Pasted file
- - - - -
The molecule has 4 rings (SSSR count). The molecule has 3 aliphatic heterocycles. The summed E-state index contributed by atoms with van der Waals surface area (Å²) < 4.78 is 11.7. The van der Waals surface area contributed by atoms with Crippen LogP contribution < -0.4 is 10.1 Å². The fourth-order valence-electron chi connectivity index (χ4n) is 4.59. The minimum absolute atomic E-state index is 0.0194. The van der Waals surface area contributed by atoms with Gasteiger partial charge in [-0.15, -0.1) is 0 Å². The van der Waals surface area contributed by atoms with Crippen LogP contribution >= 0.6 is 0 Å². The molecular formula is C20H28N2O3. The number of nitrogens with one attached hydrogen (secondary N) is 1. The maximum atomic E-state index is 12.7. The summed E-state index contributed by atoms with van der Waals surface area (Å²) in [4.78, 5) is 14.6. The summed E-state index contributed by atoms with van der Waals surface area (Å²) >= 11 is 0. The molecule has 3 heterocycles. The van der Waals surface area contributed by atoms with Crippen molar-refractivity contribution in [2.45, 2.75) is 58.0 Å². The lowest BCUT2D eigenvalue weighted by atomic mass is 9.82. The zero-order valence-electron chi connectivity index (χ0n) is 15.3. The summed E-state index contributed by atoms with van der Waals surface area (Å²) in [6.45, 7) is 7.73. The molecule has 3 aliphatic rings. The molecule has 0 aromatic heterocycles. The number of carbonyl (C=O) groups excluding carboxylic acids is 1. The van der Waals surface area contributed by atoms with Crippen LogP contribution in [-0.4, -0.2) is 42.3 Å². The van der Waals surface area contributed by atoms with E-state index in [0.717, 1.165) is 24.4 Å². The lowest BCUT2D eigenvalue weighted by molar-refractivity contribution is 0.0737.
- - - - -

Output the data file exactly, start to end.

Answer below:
The molecule has 4 rings (SSSR count). The molecule has 3 aliphatic heterocycles. The summed E-state index contributed by atoms with van der Waals surface area (Å²) < 4.78 is 11.7. The van der Waals surface area contributed by atoms with Crippen LogP contribution < -0.4 is 10.1 Å². The fourth-order valence-electron chi connectivity index (χ4n) is 4.59. The minimum absolute atomic E-state index is 0.0194. The van der Waals surface area contributed by atoms with Gasteiger partial charge in [-0.15, -0.1) is 0 Å². The van der Waals surface area contributed by atoms with Crippen LogP contribution >= 0.6 is 0 Å². The molecular formula is C20H28N2O3. The number of nitrogens with one attached hydrogen (secondary N) is 1. The maximum atomic E-state index is 12.7. The summed E-state index contributed by atoms with van der Waals surface area (Å²) in [4.78, 5) is 14.6. The summed E-state index contributed by atoms with van der Waals surface area (Å²) >= 11 is 0. The molecule has 3 heterocycles. The van der Waals surface area contributed by atoms with Crippen molar-refractivity contribution in [2.45, 2.75) is 58.0 Å². The lowest BCUT2D eigenvalue weighted by atomic mass is 9.82. The zero-order valence-electron chi connectivity index (χ0n) is 15.3. The summed E-state index contributed by atoms with van der Waals surface area (Å²) in [6.45, 7) is 7.73. The molecule has 3 aliphatic rings. The molecule has 0 aromatic heterocycles. The number of carbonyl (C=O) groups excluding carboxylic acids is 1. The van der Waals surface area contributed by atoms with Crippen LogP contribution in [-0.4, -0.2) is 42.3 Å². The van der Waals surface area contributed by atoms with E-state index in [0.717, 1.165) is 24.4 Å². The lowest BCUT2D eigenvalue weighted by molar-refractivity contribution is 0.0737.